British troops in the trenches with fixed bayonets, France, 1939 (c)
Photograph, World War Two, North West Europe, 1939 (c).
The British Expeditionary Force (BEF) began arriving in France on 9 September 1939. It spent the next seven months training through a bitter winter in readiness for action. By May 1940 it had been built up to 394,000 men. This consisted of five regular and five Territorial divisions stationed on the Belgian frontier. Confident in the strength of the Maginot Line, a series of strong forts guarding the German frontier, the British and French were happy to remain on the defensive. Apart from a very limited advance in the Saar area, the Allies put their faith in a policy of economic blockade rather than direct military assistance to Poland. This period was later nicknamed 'the phoney war'.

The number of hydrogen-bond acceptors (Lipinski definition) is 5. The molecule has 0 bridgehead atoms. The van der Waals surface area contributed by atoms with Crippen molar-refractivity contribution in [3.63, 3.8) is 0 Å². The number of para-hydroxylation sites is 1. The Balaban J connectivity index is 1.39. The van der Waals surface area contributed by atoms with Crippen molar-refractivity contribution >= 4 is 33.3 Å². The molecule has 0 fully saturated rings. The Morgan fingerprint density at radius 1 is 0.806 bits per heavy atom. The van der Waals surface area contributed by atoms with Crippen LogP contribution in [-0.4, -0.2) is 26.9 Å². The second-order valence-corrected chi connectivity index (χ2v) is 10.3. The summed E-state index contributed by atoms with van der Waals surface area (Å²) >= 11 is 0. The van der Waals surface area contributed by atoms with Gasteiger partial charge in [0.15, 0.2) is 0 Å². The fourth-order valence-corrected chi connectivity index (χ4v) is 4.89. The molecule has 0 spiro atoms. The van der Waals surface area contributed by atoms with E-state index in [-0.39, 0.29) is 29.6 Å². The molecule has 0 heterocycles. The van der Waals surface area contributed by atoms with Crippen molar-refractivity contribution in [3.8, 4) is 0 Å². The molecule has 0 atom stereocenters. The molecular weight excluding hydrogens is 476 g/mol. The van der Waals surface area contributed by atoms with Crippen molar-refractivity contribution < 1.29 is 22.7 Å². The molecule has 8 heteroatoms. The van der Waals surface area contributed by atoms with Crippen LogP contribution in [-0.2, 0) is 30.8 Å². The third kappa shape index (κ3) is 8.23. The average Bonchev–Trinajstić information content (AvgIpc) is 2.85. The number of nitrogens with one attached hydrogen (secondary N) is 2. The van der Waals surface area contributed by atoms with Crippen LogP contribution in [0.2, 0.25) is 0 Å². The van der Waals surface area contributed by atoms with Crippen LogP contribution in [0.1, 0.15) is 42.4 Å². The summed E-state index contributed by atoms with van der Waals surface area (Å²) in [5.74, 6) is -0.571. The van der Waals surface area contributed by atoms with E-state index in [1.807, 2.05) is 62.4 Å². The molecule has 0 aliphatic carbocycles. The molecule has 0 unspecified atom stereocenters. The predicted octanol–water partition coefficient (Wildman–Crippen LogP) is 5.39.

NAM Accession Number
National Army Museum, Out of Copyright
National Army Museum, Study collection